EU Referendum PR

EU Referendum Campaign PR

In late 2015, we were invited to handle campaign PR for the EU Referendum across the East of England, covering six counties. It was a challenge we couldn’t refuse…

Aware of our ability to deliver superior PR, business leaders in the region had recommended us to Vote Leave HQ in Westminster – the high-calibre team responsible for the campaign’s media strategy.

After discussing the opportunity amongst the team, who all had differing political views and opinions, we accepted the invitation, knowing we had the expertise and professional connections to deliver a fast-paced, complex project.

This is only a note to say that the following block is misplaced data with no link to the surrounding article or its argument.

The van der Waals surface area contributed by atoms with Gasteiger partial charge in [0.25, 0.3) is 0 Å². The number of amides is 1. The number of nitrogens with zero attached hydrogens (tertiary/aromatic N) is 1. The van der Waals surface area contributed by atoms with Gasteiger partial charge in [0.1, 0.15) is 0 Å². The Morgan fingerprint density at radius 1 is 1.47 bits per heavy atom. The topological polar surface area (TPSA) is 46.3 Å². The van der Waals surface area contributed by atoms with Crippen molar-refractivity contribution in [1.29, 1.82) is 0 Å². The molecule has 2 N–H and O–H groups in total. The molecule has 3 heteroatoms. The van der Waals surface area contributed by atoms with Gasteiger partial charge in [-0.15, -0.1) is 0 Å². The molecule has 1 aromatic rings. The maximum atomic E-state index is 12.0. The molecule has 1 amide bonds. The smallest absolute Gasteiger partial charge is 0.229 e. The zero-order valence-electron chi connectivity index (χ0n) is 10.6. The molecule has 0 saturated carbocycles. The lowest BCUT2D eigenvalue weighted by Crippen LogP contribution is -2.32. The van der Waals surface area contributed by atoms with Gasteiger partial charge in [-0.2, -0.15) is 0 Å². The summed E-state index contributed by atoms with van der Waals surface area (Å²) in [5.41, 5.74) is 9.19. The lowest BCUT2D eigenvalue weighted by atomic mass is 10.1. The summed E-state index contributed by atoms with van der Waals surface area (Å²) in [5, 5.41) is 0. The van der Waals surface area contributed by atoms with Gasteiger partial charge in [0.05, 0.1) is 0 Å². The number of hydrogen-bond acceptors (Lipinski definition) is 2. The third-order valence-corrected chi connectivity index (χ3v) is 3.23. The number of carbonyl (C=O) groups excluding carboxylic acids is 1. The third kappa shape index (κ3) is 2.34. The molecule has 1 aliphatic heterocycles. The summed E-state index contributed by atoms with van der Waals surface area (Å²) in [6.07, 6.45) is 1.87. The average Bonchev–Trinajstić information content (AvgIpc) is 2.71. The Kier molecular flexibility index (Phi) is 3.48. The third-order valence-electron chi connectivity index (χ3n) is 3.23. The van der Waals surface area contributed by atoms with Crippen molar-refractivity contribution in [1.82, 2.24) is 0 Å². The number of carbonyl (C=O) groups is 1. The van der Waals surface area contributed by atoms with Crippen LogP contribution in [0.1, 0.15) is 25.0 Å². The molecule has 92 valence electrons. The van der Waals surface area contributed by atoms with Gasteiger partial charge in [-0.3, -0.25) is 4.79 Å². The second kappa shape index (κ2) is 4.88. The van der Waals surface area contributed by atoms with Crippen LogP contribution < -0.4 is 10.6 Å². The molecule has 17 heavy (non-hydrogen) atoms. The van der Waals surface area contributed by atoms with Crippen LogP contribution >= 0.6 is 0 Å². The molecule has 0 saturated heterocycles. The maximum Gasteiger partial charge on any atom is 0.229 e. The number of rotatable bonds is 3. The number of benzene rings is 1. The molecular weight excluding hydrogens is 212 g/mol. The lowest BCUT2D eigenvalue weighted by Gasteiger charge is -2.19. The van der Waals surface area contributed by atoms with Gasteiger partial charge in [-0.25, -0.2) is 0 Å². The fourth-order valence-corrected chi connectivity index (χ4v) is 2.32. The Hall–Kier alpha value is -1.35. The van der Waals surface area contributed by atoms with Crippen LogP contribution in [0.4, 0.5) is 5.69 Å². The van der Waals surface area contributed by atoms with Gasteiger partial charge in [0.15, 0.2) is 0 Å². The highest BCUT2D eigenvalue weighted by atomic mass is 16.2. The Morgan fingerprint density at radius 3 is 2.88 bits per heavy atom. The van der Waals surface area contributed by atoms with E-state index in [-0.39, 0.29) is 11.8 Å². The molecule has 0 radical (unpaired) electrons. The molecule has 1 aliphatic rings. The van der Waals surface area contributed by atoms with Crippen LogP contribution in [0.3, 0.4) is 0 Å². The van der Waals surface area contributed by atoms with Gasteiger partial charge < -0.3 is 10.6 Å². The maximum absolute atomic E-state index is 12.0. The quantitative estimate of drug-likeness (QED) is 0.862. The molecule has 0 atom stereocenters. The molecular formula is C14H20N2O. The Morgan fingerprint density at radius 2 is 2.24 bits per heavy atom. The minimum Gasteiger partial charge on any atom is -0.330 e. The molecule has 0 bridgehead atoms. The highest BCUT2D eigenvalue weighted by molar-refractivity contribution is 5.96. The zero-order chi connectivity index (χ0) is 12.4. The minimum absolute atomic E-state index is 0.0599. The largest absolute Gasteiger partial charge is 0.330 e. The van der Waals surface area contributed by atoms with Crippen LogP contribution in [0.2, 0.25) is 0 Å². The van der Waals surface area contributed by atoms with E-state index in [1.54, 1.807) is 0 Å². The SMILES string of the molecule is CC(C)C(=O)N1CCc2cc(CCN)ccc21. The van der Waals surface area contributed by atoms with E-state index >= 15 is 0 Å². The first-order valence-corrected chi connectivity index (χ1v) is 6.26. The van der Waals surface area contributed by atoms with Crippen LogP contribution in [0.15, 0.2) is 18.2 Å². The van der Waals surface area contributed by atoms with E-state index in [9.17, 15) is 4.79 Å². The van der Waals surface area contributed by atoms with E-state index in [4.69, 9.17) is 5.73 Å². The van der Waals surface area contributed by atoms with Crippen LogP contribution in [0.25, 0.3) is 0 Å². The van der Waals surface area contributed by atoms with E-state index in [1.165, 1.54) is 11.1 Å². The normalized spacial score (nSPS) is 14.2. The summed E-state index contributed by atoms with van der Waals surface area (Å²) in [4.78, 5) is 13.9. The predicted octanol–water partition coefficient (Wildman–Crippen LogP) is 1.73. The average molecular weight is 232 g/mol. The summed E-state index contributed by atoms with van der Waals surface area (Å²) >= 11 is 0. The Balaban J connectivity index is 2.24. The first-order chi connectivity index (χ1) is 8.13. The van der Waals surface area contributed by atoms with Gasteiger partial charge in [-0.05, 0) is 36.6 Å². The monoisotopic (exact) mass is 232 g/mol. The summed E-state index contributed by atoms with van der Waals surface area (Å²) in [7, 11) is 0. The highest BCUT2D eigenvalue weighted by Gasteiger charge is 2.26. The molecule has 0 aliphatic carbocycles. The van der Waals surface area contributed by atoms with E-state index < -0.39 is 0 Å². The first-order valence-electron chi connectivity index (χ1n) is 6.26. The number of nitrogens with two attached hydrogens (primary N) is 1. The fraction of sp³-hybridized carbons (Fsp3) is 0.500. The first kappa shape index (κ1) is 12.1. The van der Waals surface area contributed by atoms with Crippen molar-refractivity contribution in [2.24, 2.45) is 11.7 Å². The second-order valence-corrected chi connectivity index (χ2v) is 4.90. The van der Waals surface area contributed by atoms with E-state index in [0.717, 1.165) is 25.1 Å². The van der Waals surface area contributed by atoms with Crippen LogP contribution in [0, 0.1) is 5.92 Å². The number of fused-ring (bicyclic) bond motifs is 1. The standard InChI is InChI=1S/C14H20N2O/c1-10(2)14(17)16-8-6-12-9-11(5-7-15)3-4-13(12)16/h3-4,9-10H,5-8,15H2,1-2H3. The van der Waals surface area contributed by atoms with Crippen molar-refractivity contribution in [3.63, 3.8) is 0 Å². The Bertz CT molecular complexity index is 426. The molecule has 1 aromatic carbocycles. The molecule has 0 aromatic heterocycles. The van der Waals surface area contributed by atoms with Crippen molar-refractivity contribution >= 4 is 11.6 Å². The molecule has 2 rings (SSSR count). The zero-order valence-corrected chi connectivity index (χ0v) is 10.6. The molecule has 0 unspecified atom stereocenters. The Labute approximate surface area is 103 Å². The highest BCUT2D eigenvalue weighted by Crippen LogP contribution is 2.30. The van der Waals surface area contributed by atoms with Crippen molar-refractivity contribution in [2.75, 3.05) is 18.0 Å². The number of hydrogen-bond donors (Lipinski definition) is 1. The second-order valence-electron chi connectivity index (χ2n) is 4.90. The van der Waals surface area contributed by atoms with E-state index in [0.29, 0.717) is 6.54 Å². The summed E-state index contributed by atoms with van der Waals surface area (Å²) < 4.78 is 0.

It was a chance to be part of a campaign that attracted worldwide interest, as well as giving us a close insight into the referendum and how the rules and mechanics of political campaigning work in practice. It also provided a unique opportunity to put our skills to the test and work alongside senior PR campaigners and lobbyists, including those with top-level USA presidential campaign experience.

Our goal was to engage with people across the region, encouraging them to go to the polls on Thursday 23 June 2016. We implemented the campaign PR with the same energy we apply to all our jobs, but since this project stood in the world’s media spotlight, it brought a heightened level of interest and scrutiny.

Delivering the brief